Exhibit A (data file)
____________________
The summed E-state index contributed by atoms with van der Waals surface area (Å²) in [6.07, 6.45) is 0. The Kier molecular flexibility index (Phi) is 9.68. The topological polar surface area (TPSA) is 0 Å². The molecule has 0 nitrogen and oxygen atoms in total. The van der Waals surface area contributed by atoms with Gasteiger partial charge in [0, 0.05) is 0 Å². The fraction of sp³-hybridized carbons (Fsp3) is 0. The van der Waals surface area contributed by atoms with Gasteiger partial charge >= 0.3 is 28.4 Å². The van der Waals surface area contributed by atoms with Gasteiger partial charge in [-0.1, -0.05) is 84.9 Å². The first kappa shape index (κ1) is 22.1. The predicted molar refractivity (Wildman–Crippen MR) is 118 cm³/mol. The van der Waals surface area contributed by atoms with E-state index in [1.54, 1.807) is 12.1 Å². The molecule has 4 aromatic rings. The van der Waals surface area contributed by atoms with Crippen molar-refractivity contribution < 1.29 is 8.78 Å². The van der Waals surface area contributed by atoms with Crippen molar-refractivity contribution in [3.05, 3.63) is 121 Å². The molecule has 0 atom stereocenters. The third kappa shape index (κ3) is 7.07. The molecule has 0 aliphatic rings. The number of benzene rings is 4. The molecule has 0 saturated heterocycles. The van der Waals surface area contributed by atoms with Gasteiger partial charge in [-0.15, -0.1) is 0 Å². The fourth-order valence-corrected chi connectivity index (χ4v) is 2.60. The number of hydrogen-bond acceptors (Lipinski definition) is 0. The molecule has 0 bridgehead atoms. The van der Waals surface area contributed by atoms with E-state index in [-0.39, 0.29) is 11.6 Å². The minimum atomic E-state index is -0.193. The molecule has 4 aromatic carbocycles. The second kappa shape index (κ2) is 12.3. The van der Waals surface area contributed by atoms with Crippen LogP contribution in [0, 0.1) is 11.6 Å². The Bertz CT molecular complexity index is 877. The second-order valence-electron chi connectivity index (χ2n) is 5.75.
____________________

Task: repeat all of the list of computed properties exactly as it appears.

The summed E-state index contributed by atoms with van der Waals surface area (Å²) in [6.07, 6.45) is 0. The Kier molecular flexibility index (Phi) is 9.68. The topological polar surface area (TPSA) is 0 Å². The molecule has 0 nitrogen and oxygen atoms in total. The van der Waals surface area contributed by atoms with Gasteiger partial charge in [0, 0.05) is 0 Å². The fraction of sp³-hybridized carbons (Fsp3) is 0. The van der Waals surface area contributed by atoms with Gasteiger partial charge >= 0.3 is 28.4 Å². The van der Waals surface area contributed by atoms with Gasteiger partial charge in [-0.1, -0.05) is 84.9 Å². The first kappa shape index (κ1) is 22.1. The predicted molar refractivity (Wildman–Crippen MR) is 118 cm³/mol. The van der Waals surface area contributed by atoms with E-state index in [1.54, 1.807) is 12.1 Å². The molecule has 4 aromatic rings. The van der Waals surface area contributed by atoms with Crippen molar-refractivity contribution < 1.29 is 8.78 Å². The van der Waals surface area contributed by atoms with Crippen molar-refractivity contribution in [3.05, 3.63) is 121 Å². The molecule has 0 atom stereocenters. The third kappa shape index (κ3) is 7.07. The molecule has 0 aliphatic rings. The number of benzene rings is 4. The molecule has 0 saturated heterocycles. The van der Waals surface area contributed by atoms with Gasteiger partial charge in [-0.15, -0.1) is 0 Å². The fourth-order valence-corrected chi connectivity index (χ4v) is 2.60. The number of hydrogen-bond acceptors (Lipinski definition) is 0. The molecule has 0 bridgehead atoms. The van der Waals surface area contributed by atoms with E-state index in [-0.39, 0.29) is 11.6 Å². The minimum atomic E-state index is -0.193. The molecule has 4 aromatic carbocycles. The second kappa shape index (κ2) is 12.3. The van der Waals surface area contributed by atoms with Crippen LogP contribution in [0, 0.1) is 11.6 Å². The Bertz CT molecular complexity index is 877. The second-order valence-electron chi connectivity index (χ2n) is 5.75.